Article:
Understanding Windowing And Overlapping Analysis

[latexpage]The following article was inspired by a question asked by a reader regarding my previous article – Data Windows : What, why and when?. Specifically, the reader asked “Could you please put an example about overlapping technique? Maybe with the same 10 or 9.5 Hz sinusoidal wave example so that we can see how overlapped window could make a difference in processed frequency spectrum.” 

Overlap analysis, just as the name suggests, means consecutive analysis blocks of the time data are overlapped by the designated percentage of the time record.  In the case of the examples presented here, the time block is selected as 1 second corresponding to a ${\Delta}f$ of 1 Hz.

Figure 1: Initial sine wave

As stated in the previous article, analysis of a stationary signal, Figure 1, with a selected overlap of 0%  would consist of analysis of time blocks with an applied Hanning windowing function (Figure 2).

Figure 2: Hanning Window

Once we apply our window then the signal would look like that shown in Figure 3.  The spectrum would be calculated from this signal.

Figure 3: Original signal with window applied

Now, what happens if the signal is not  stationary, such as displayed in Figure 4.  You can see an event that occurs at periodic intervals (1 second intervals) that might well be important to the analysis. (NOTE: This signal was created by adding an impulsive component containing a 100 Hz sinusoid)

Figure 4: Sine wave with periodic 100Hz sinusoid added

Overlaid in red in Figure 4 is the Hanning window function. Applying this window to the signal with 0% overlap would result in the analysis signal being almost exactly the same as in Figure 3 because the Hanning window function zeros out the beginning and end of each time record. And, in our example case, this coincides with the periodic impulse.

Overlap processing (50% used for this example) would capture the events of interest (100 Hz sinusoid pulsed at 1 second intervals) because with the overlapping of the time records used to calculate the spectrum,  the Hanning window function would align with the events thus including them in the calculated spectrum. This is shown in figure 5.

Figure 5: Sine wave plus impulse with 50% overlap

The difference in the resulting spectrum is shown in Figure 6.  The blue curve is with no overlap and the red curve is with the 50% overlap as shown in the above Figures 4 & 5 respectively.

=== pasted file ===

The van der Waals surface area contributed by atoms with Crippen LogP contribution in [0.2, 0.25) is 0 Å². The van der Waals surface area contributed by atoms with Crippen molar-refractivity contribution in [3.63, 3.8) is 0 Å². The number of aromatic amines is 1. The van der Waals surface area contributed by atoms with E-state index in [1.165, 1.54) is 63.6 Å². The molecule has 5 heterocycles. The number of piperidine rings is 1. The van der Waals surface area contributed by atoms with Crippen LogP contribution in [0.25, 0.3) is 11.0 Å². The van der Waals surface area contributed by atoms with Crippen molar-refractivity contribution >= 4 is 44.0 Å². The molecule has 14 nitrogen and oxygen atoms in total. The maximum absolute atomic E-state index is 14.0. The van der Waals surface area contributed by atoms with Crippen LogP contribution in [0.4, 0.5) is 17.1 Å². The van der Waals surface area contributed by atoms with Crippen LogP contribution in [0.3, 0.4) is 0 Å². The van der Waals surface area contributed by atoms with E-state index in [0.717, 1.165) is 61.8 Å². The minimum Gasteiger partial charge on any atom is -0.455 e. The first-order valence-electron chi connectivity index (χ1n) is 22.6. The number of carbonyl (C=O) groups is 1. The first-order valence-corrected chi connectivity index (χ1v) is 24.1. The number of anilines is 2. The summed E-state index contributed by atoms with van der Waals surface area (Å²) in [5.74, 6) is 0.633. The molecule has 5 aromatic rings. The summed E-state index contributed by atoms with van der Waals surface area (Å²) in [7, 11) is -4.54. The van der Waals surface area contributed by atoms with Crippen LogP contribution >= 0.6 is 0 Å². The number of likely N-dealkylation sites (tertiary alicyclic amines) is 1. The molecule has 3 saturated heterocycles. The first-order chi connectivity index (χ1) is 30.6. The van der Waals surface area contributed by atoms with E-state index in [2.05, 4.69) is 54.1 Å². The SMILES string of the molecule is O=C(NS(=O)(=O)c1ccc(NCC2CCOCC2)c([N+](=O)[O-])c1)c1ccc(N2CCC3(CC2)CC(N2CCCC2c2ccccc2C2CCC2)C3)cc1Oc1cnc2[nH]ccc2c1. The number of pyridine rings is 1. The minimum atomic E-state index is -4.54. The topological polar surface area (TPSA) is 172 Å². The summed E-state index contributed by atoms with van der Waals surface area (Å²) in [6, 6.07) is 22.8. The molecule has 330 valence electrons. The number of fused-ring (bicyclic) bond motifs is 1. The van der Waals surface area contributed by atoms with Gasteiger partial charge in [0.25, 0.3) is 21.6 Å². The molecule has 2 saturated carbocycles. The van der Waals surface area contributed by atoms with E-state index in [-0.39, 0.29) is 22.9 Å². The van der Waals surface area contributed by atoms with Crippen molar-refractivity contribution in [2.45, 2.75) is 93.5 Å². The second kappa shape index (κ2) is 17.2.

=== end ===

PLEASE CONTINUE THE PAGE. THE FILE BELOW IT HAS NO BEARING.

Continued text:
Figure 6: Spectra using 0% & 50% overlap

It is plain that with no overlap all of the 100Hz information is missing. This shows the potential for missing events by not using adequate overlap when applying a windowing function.

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John Mathey

Senior Technical Specialist (Retired) at Prosig
John Mathey graduated with a MS degree from the University of Toledo in 1972. John has over 35 years of experience with instrumentation, measurement, and analysis. Twenty-five of those years were spent at Ford Motor Company solving and providing training for vehicle noise, vibration, and harshness (NVH) issues. He was a technical specialist at Prosig USA, Inc. where he provided technical support to Prosig customers in the U.S.A.

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SeanL
SeanL
9 years ago

Thank you for the example.
With 50% overlapped window, it could pick up 100Hz information which is missed with 0% overlapped window.
Therefore, is the true information an addition of two results shown in Figure6, or I guess overlapping?
If there is 50Hz content occurring at 0.5 second with 1 second interval,
the 50% overlap window will miss this 50Hz content, but 0% window will catch.
So, how the true information will be estimated? – 0% overlap will catch10 & 50 Hz, and 50% will do 10 & 100Hz. Neither window will get true contents of 10, 50 & 100 Hz.
Thank you again,

Madhavi
Madhavi
1 year ago

Hi John,
Thank you very much for your clear explanation. I have some questions regarding the postprocessing:
1. When we consider overlapping windows, we obtain a matrix from which we can plot the spectrogram. Can you explain how you have obtained the frequency spectrum shown in figure 6?
2. Should the length of the window be equal to the length of the FFT? For example if my FFT length is 512, can my window length be 400 or so?
3. If yes, how to maintain a particular frequency resolution of the windowed signal? For example if I calculate the window length with 2 Hz frequency resolution (in my case it is important to obtain window length from frequency resolution and sampling frequency) and then my FFT length is the next power of 2, then the frequency resolution will be lesser than 2 Hz.

Thanks a lot again.

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